A History Of Pride: Six Questions With Ken Ditlevson – Director Of Kent State’s LGBTQ+ Center
Kent State's history of support for the Lesbian, Gay, Bisexual, Transgender and Queer Plus (LGBTQ+) community is well documented.
Earlier this year, Kent State's LGBTQ+ Center celebrated its 10-year anniversary while PRIDE!Kent (founded as the Kent Gay Liberation Front (KGLF) in 1971) observed five decades at Kent State, making it the longest continuously operating LGBTQ student organization in the country.
Ken Ditlevson has been the director of Kent State’s LGBTQ+ Center since 2014. For Pride Month, Kent State Today asked him a few questions about this landmark year.
Q: What do you think having such a long-lived LGBTQ+ student organization on campus says about our university?
KD: I think it really speaks to the fabric of what Kent State represents. I think for so many students, people are attracted to Kent State's history of advocacy and social justice work. For me, it means that we have a history of this. It's not something that's brand new – a new concept that we're trying to be more inclusive. It's been a practice and a piece of our community at Kent for over 50 years. Just students wanting to see change and feeling like they have a voice. So, I think that says a lot about Kent State.
I'm a two-time graduate of Kent State. And that's why I chose to come here as a student, because of that history and Kent being known for the work of student activism. It's neat to be part of that equation – to be part of making change.
I think in Ohio, there's a lot of work to still be done. There's a lot of work to be done across our country and around the world, but in Ohio, I feel like there's the ability to make a change. And we can have our students active and being part of that equation – not just like being ancillary around it. What can you do to influence change here in your own home state or where you're going to school? Those are the things that kind of come to mind for me.
Q: In 2020, Kent State was named to Campus Pride’s 2020 Best of the Best LGBTQ-Friendly Colleges and Universities. As one of 40 institutions recognized over six U.S. regions, Kent State is the only school in the Mid-American Conference (MAC) and in Northeast Ohio to receive this honor. What are the things that you feel make Kent State LGBTQ-friendly?
KD: I think that it's just our practice. It’s not just the LGBTQ+ Center; there are many really great things that are being done across the entire campus community. We've got residence halls that are gender-inclusive, we've got policies that are supportive of our trans folk, supporting going by a chosen name or with pronouns. We've also got an LGBTQ minor. We've got scholarships. We've got an emergency fund.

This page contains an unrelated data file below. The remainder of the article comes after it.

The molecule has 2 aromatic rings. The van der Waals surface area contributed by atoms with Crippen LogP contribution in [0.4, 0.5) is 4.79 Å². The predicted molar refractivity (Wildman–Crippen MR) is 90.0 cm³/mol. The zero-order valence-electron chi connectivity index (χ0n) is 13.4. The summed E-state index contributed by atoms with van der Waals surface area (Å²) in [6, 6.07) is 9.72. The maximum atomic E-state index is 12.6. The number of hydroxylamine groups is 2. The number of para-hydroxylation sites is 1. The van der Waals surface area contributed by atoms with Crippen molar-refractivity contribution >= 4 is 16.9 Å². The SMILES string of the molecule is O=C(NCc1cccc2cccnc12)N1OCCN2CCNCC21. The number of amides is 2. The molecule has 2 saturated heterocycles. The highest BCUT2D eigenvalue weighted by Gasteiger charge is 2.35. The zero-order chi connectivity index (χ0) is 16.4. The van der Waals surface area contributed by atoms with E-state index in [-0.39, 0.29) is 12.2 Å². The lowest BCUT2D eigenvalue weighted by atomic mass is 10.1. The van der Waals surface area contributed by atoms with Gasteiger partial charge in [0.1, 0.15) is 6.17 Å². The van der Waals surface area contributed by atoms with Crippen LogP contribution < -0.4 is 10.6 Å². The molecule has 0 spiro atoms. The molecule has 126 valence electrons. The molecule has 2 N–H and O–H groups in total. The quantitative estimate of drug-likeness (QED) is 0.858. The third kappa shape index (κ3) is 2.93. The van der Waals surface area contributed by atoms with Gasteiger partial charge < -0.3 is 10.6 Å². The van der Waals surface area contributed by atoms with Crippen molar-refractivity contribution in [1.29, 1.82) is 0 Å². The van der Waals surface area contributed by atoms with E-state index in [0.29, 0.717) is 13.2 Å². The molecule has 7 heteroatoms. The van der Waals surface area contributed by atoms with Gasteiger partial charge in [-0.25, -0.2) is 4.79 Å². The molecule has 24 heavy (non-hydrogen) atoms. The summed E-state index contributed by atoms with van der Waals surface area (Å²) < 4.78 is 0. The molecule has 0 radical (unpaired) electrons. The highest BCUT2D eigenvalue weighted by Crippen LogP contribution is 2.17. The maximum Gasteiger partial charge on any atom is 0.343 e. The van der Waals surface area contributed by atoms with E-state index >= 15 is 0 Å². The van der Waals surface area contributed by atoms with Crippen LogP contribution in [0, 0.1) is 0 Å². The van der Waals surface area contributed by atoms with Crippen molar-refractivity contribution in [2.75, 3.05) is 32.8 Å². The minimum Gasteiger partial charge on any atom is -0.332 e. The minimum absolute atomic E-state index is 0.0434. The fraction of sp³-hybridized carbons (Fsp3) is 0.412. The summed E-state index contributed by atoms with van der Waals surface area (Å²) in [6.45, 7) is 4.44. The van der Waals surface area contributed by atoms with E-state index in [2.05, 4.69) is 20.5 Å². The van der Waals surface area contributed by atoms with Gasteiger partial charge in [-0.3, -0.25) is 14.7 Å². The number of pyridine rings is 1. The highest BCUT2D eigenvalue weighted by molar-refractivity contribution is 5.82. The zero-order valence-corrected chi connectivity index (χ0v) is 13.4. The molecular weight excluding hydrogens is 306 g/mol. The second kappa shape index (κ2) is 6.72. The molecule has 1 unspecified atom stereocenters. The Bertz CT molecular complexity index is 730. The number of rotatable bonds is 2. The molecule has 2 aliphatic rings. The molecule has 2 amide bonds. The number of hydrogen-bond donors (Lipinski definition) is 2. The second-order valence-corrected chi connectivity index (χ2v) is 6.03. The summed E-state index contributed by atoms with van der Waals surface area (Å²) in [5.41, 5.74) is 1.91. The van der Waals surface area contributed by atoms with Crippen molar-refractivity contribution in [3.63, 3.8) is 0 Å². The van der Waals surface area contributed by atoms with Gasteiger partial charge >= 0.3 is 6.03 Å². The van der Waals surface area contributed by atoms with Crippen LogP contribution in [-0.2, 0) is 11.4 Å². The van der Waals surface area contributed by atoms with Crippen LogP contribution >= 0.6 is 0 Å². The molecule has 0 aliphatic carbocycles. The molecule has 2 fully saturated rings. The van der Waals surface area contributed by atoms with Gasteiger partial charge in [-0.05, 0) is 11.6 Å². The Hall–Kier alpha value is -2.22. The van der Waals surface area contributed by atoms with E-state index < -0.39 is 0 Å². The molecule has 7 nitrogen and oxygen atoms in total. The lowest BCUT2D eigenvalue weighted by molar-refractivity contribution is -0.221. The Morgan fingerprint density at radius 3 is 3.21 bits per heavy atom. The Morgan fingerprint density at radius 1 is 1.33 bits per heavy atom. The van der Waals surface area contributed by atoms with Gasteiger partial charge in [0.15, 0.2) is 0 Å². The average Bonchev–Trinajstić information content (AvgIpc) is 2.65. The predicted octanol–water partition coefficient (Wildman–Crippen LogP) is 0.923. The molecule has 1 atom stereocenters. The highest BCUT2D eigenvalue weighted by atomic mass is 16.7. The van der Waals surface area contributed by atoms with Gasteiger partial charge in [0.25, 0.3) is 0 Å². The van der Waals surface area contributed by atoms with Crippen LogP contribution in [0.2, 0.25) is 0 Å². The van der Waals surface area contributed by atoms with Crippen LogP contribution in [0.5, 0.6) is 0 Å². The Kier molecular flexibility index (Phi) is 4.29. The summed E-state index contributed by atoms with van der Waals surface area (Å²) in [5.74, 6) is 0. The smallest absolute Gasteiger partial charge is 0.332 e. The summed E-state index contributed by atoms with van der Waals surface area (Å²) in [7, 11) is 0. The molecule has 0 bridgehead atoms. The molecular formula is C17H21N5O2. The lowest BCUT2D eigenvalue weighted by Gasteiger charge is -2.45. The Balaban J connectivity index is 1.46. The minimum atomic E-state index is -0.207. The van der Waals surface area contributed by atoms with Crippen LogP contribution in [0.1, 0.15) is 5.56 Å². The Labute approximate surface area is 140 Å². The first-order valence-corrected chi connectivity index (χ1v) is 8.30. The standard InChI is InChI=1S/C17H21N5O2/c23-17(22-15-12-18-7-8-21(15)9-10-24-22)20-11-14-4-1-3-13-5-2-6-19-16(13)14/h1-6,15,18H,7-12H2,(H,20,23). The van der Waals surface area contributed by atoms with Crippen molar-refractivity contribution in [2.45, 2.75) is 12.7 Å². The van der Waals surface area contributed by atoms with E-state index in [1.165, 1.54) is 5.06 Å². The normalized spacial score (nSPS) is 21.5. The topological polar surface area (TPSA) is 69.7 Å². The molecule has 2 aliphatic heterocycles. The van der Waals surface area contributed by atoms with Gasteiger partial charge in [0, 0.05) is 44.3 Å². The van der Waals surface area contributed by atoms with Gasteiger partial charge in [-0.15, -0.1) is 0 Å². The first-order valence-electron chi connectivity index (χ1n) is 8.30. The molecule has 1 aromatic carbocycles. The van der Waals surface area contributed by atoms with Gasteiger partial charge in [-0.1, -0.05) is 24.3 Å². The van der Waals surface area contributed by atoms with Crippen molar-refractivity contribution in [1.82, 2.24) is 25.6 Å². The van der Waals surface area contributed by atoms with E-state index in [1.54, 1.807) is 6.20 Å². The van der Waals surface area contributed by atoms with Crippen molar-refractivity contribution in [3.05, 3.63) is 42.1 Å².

There are many components across Kent State that support marginalized communities like the LGBTQ community. What makes us stand out is that it's not just one office that's trying to make an influence or make a difference in supporting LGBTQ+ students, I feel like it's a real community effort and there are so many people that are rallying and wanting to be involved that really come to the table, which makes our work so much easier. It’s not just me and Lo (Lo Denmon, assistant director of the LGBTQ+ Center) and our team of 10 student interns. There are lots of other entities across campus, including, of course, our amazing students! We've got six LGBTQ student groups and that's because the students have created those and wanted to see those there. And there are lots of community partners and community (members) rallying around and working towards equality, which I think is why we stand out in that (Campus Pride Index) scoring system.
Q: What support services does PRIDE!Kent and the LGBTQ+ Center offer to the campus community?
KD: PRIDE!Kent is separate from the LGBTQ+ Center. They operate independently just like the other five LGBTQ student groups. What they do is offer a social connection for students, a place to meet people like themselves. For a lot of students, they don't need a center. They don't need counseling; they just need to find some friends and people like themselves. And so PRIDE!Kent serves a really important role in that capacity. Typically, in their meetings, they have an educational component and they have been really active in providing education to the students, but then also advocating for change where they see needs.